Olympic canal moorings a 'shambles'
As part of London's hosting of the 2012 Games a restriction zone has been imposed on 15 miles of canal, in the east of the city, which fall within the designated area of the Olympic Park.
But now there is rising anger and frustration among the normally sedate boating fraternity.
Most owners with boats along the Regents Canal were obliged to move further afield after being told that their moorings were being leased out at £350 ($550) a week for the duration of the Olympic and Paralympic Games.
British Waterways, which was responsible for the canals until their duties were taken over by the Canal and River Trust in June 2012, has come in for some heavy criticism.
Before parting with her money in the summer of 2010, Angie Best and her husband visited the stretch of canal which runs from Little Venice in west London to Limehouse Basin in the east.
"It's always handy to know in advance where the local supermarket and launderette is," she says.
When booking her mooring spot adjacent to Victoria Park, she was told by British Waterways that facilities on offer at the Old Ford lock along that stretch of the canal would be improved.
"I thought they would have a shower, the toilets would be better, and there would be extra water outlets," she says with a cynical laugh.
She discovered, as did all the boat owners who have paid up to £1,400 ($2,200) for the privilege of being moored almost on the doorstep of the major Olympic venues, that there have been no improvements or additional services provided.
"To charge you and not provide facilities is not playing the game is it?" she muses.
'Objected about prices'
Di Jones is a member of the Inland Waterways Association, an organisation of volunteers who first came together to prevent the canals from closing down and then to clean them up.
She explains how the annual longboat licence of £2,000 ($3,100) normally allows a boat to moor anywhere on a canal for up to 14 days without charge, although moorings in so-called "honey spots" might be limited.
She is on hand at the Old Ford lock as a voluntary warden to offer advice and keep a neighbourly watch on the boats when the owners are absent.
"When it comes down to the practical things the [Canal and River] trust doesn't have the experience," she says, adding: "We have objected about prices because they have not provided facilities which were promised."
"I did expect them to put in more water supplies," she says, pointing out that there is only one tap, and even that trickles slowly.
Because they are too big to turn round on the canal, boat owners have to reverse back and forth to the lock to replenish water tanks.
Boat owner David Rogers explains: "Once the boat is moored with all the lights up, it is a real hassle to travel 300 metres to fill up with water and then reverse back."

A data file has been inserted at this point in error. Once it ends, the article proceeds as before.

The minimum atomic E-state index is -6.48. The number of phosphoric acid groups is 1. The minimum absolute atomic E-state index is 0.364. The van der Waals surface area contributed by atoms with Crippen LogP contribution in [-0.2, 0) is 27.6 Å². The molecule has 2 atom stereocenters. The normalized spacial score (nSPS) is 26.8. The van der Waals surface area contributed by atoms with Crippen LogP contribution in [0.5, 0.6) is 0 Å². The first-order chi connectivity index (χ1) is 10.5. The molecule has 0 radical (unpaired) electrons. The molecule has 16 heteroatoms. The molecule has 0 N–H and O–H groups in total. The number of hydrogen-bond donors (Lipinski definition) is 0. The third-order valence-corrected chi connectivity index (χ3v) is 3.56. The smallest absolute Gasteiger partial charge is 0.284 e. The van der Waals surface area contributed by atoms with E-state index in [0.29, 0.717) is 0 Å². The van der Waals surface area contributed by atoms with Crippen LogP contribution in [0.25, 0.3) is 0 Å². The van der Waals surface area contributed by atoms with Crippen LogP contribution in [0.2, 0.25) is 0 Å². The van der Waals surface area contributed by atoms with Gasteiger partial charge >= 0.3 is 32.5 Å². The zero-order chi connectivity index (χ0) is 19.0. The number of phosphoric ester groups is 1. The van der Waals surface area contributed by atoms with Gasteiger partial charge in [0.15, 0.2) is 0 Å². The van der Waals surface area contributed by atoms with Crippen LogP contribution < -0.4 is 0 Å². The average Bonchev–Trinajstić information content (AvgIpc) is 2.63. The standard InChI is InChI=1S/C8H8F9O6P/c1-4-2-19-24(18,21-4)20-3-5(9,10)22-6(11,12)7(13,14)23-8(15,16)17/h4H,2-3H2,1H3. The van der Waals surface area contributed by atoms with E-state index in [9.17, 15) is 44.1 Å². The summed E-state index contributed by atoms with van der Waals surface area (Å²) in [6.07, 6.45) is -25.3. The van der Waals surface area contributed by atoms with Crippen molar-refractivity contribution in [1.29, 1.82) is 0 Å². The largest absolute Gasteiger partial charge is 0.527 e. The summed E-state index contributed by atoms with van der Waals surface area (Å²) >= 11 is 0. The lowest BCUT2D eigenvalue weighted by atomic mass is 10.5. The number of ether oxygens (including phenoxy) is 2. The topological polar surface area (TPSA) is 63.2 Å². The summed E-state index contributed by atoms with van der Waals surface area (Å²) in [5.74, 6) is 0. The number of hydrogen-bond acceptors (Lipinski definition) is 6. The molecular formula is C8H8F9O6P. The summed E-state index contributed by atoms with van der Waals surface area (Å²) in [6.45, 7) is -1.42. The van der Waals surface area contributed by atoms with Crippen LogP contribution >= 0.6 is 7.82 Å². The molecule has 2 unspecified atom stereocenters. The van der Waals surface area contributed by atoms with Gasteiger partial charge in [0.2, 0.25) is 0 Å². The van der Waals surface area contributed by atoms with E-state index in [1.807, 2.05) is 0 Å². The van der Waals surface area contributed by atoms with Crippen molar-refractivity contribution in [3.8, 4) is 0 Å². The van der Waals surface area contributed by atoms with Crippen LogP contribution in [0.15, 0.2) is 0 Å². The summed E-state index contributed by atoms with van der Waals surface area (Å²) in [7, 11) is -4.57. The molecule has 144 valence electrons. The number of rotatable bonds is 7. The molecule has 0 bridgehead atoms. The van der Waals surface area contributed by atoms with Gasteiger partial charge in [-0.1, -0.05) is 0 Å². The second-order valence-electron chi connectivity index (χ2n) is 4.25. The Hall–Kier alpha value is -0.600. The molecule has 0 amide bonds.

Puffing a big cigar, Mr Rogers adds: "We thought it was a lot of money but it's a once-in-a-lifetime opportunity so we paid it.
"In fairness to British Waterways, there was an email sent in June offering a reduction but they wouldn't guarantee a grade-A mooring which we had already paid for."
But he says that the administration has been "a shambles".
"I have fired off many emails stretching back a year but nobody has ever responded," he says.
His frustration is mitigated by having secured some prime tickets for the Olympic games.
"When we initially booked this berth there were no Olympic tickets on sale," he says, although he had what he refers to as "Olympiafaith".
"My brother-in-law is based in Kuwait and travels the world on business and whatever country he was in, he went onto the local web sites and managed to get 70 tickets including the opening ceremony, closing ceremony, the 100m and 200m men's finals, the velodrome and the acquatic centre."
Jason Leach, head of the Olympic programmes at the Canal and River Trust, says: "We are sorry that boaters have been experiencing difficulties accessing services and we are doing everything we can to resolve these issues."
He insists that service boats, otherwise known as lavender boats, have been out on the canal every day, providing water and pump-out services to boaters.
The trust later noted that while the lavender craft are out on the canal every day, they are only in specific areas once a week.
"A new tap is being installed so that there are more options to the one already at Old Ford Lock," says Mr Leach.
Jacqueline Storey finally lost her temper when there was still no water two weeks after her arrival.
She is disgruntled that she has complied with the three pages of terms and conditions for her mooring and that the one thing which had been promised, a supply of water, had not been provided.
"A contract is a two-way agreement and they have not kept their end of the bargain," she says.
"I am not paying anything now," she insists.
"It has not been acceptable at all. It has been absolute chaos."
Anna Shumann is more sanguine.
"Part of the lifestyle when living on a boat is thinking more carefully about where supplies are going to come from," she says.
Unlike other people moored along the canal, she praises the lavender boat for delivering 100 litres diesel to her, even though she was away watching the opening ceremony of the Olympics.
"He filled up my tank and I haven't yet paid him," she says, "That is more indicative of the usual service and camaraderie you find on the canals."